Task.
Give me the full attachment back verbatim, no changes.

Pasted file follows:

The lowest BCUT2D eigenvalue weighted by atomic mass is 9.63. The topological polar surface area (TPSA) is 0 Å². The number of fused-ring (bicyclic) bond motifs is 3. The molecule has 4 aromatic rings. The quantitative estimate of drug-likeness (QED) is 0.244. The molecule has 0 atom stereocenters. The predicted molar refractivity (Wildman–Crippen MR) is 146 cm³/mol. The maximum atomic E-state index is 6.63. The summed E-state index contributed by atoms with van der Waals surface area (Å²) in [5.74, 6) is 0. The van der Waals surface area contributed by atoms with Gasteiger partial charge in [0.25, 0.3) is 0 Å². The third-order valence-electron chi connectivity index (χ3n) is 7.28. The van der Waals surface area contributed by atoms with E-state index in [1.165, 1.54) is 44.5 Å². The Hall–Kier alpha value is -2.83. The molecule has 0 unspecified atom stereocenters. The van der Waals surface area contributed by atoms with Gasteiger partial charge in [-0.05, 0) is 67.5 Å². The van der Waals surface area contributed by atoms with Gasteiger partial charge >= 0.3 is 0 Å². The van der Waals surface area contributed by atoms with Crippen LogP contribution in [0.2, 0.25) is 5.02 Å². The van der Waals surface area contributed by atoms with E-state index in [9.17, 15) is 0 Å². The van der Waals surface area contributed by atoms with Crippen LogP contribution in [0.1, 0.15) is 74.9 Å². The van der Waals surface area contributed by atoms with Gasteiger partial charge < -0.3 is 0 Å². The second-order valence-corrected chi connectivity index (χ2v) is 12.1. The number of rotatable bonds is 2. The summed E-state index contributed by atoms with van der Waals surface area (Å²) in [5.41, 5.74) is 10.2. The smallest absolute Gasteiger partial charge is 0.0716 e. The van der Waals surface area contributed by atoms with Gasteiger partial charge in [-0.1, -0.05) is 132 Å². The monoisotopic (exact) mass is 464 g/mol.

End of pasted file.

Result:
The lowest BCUT2D eigenvalue weighted by atomic mass is 9.63. The topological polar surface area (TPSA) is 0 Å². The number of fused-ring (bicyclic) bond motifs is 3. The molecule has 4 aromatic rings. The quantitative estimate of drug-likeness (QED) is 0.244. The molecule has 0 atom stereocenters. The predicted molar refractivity (Wildman–Crippen MR) is 146 cm³/mol. The maximum atomic E-state index is 6.63. The summed E-state index contributed by atoms with van der Waals surface area (Å²) in [5.74, 6) is 0. The van der Waals surface area contributed by atoms with Gasteiger partial charge in [0.25, 0.3) is 0 Å². The third-order valence-electron chi connectivity index (χ3n) is 7.28. The van der Waals surface area contributed by atoms with E-state index in [1.165, 1.54) is 44.5 Å². The Hall–Kier alpha value is -2.83. The molecule has 0 unspecified atom stereocenters. The van der Waals surface area contributed by atoms with Gasteiger partial charge in [-0.05, 0) is 67.5 Å². The van der Waals surface area contributed by atoms with Gasteiger partial charge >= 0.3 is 0 Å². The van der Waals surface area contributed by atoms with Crippen LogP contribution in [0.2, 0.25) is 5.02 Å². The van der Waals surface area contributed by atoms with E-state index in [9.17, 15) is 0 Å². The van der Waals surface area contributed by atoms with Crippen LogP contribution in [0.1, 0.15) is 74.9 Å². The van der Waals surface area contributed by atoms with Gasteiger partial charge < -0.3 is 0 Å². The second-order valence-corrected chi connectivity index (χ2v) is 12.1. The number of rotatable bonds is 2. The summed E-state index contributed by atoms with van der Waals surface area (Å²) in [5.41, 5.74) is 10.2. The smallest absolute Gasteiger partial charge is 0.0716 e. The van der Waals surface area contributed by atoms with Gasteiger partial charge in [-0.1, -0.05) is 132 Å². The monoisotopic (exact) mass is 464 g/mol.